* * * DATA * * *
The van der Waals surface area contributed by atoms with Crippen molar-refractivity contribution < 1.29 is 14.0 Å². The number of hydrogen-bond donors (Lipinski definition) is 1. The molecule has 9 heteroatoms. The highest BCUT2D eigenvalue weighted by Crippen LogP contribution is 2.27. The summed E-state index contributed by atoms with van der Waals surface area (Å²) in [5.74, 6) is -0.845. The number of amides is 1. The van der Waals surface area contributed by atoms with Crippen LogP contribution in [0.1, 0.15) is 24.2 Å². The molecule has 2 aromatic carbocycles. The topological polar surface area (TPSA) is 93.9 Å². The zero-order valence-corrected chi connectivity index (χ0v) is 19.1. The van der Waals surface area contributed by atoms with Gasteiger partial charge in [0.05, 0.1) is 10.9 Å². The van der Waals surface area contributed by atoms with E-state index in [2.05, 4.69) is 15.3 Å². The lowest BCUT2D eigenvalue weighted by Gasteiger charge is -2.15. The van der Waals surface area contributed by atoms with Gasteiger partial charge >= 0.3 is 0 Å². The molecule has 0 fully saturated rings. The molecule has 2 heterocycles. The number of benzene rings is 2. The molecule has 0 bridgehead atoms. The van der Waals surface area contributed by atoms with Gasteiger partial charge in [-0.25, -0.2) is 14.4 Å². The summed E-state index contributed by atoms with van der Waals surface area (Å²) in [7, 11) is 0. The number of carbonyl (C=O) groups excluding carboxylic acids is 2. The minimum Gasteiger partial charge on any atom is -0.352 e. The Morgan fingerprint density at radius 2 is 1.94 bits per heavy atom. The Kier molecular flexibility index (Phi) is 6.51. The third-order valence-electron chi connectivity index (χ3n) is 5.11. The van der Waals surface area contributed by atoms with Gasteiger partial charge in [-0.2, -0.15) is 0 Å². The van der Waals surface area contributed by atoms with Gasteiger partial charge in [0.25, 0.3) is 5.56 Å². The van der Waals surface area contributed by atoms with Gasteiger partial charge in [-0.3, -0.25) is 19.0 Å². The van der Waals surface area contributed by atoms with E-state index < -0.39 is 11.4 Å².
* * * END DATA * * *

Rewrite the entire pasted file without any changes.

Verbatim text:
The van der Waals surface area contributed by atoms with Crippen molar-refractivity contribution < 1.29 is 14.0 Å². The number of hydrogen-bond donors (Lipinski definition) is 1. The molecule has 9 heteroatoms. The highest BCUT2D eigenvalue weighted by Crippen LogP contribution is 2.27. The summed E-state index contributed by atoms with van der Waals surface area (Å²) in [5.74, 6) is -0.845. The number of amides is 1. The van der Waals surface area contributed by atoms with Crippen LogP contribution in [0.1, 0.15) is 24.2 Å². The molecule has 2 aromatic carbocycles. The topological polar surface area (TPSA) is 93.9 Å². The zero-order valence-corrected chi connectivity index (χ0v) is 19.1. The van der Waals surface area contributed by atoms with Gasteiger partial charge in [0.05, 0.1) is 10.9 Å². The van der Waals surface area contributed by atoms with E-state index in [2.05, 4.69) is 15.3 Å². The lowest BCUT2D eigenvalue weighted by Gasteiger charge is -2.15. The van der Waals surface area contributed by atoms with Gasteiger partial charge >= 0.3 is 0 Å². The molecule has 0 fully saturated rings. The molecule has 2 heterocycles. The number of benzene rings is 2. The molecule has 0 bridgehead atoms. The van der Waals surface area contributed by atoms with Gasteiger partial charge in [-0.25, -0.2) is 14.4 Å². The summed E-state index contributed by atoms with van der Waals surface area (Å²) in [7, 11) is 0. The number of carbonyl (C=O) groups excluding carboxylic acids is 2. The minimum Gasteiger partial charge on any atom is -0.352 e. The Morgan fingerprint density at radius 2 is 1.94 bits per heavy atom. The Kier molecular flexibility index (Phi) is 6.51. The third-order valence-electron chi connectivity index (χ3n) is 5.11. The van der Waals surface area contributed by atoms with Gasteiger partial charge in [-0.2, -0.15) is 0 Å². The van der Waals surface area contributed by atoms with Gasteiger partial charge in [0.25, 0.3) is 5.56 Å². The van der Waals surface area contributed by atoms with Gasteiger partial charge in [-0.3, -0.25) is 19.0 Å². The van der Waals surface area contributed by atoms with E-state index < -0.39 is 11.4 Å².